COLUMBUS, GA (WTVM) - Georgia is lagging behind several other southern states, like South Carolina and Alabama, when it comes to creating the best environment for military families.
Several Georgia lawmakers met Thursday with military spouses and others about how to help those on or near Fort Benning.
For this series of roundtable meetings, members of the Georgia House Democratic Caucus already made stops in Augusta, Savannah and Macon. But it was time for people in Columbus to voice their concerns on education, healthcare, and employment.
With Fort Benning at our back door, the Chattahoochee Valley has the fifth largest military population in the country. The roundtable discussion allowed family members of soldiers and veterans to meet face-to-face with Georgia representatives.
"Educational opportunities for military kids and their concerns about the fact that we need to have special counselor for military students to help them with their unique issues, they were concerned about access to certain medications for veterans." said Rep. Carolyn Hugley.
The discussion is part of a new initiative by the Georgia House Democratic Caucus called "A Promise Kept." It's aimed at improving the lives of military families and veterans across Georgia.
Ella Lewis, a widow of a Vietnam veteran, attended the discussion to hear the concerns of others and tell her story.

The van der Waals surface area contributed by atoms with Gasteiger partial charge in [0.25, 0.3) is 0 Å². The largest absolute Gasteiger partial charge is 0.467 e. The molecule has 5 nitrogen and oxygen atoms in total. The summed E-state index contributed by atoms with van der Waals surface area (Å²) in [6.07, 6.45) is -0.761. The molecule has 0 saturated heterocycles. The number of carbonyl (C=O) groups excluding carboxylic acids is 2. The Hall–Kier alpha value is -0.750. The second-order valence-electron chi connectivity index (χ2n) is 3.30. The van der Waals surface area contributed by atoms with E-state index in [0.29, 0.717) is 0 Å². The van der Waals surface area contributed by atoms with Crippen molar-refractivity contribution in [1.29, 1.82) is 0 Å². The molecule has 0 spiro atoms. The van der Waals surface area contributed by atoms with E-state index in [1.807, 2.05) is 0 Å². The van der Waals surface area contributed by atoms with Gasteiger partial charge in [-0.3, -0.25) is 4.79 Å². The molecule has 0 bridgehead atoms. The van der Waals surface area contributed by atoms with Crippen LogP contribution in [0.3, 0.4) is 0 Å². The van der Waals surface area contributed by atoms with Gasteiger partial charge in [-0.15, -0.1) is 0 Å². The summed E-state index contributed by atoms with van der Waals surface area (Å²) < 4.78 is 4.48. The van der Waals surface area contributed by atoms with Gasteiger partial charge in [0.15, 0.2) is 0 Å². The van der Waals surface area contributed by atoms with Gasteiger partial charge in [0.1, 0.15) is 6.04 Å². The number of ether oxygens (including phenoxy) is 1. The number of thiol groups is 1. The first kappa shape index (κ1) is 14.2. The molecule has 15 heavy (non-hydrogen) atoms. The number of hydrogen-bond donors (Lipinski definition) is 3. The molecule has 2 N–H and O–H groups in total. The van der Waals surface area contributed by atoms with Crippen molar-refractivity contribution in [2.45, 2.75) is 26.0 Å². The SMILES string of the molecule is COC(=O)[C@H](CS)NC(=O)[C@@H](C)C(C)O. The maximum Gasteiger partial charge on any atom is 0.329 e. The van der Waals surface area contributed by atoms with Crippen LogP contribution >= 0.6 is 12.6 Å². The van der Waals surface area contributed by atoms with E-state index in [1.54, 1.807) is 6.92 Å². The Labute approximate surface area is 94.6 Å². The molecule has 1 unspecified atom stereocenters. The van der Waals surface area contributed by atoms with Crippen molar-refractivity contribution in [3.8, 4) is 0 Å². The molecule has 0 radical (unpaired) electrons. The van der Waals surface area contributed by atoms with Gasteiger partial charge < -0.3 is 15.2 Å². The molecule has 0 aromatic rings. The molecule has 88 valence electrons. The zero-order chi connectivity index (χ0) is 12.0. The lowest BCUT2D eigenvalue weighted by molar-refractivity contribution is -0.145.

"I didn't come out to speak I just come to listen and I couldn't hold it back what happened to me during my husband military career," said Lewis
Lewis says her husband died in 2013 after he was misdiagnosed by a military hospital and suffered from many other health problems.
"They thought he had cancer in the bones but it turns it was osteoporosis," said Lewis
She says some of the same Georgia representatives at the round table, Ed Harbison and Calvin Smyre, helped her through her time of need.
Fort Benning brings in $21 billion each year to the local economy. Lawmakers discussed ways to keep high skilled veterans in the community.
"Remove barriers of those professional that come to our state. They move here and we know they are only going to be here about 2-3 years because they are military but they have a professional license and our licensing process creates a barrier for them," said Hugley.
Georgia reps from each round table will take the information and ideas and introduce legislation to try and address some of the concerns of citizens. The Georgia session begins the second Monday in January.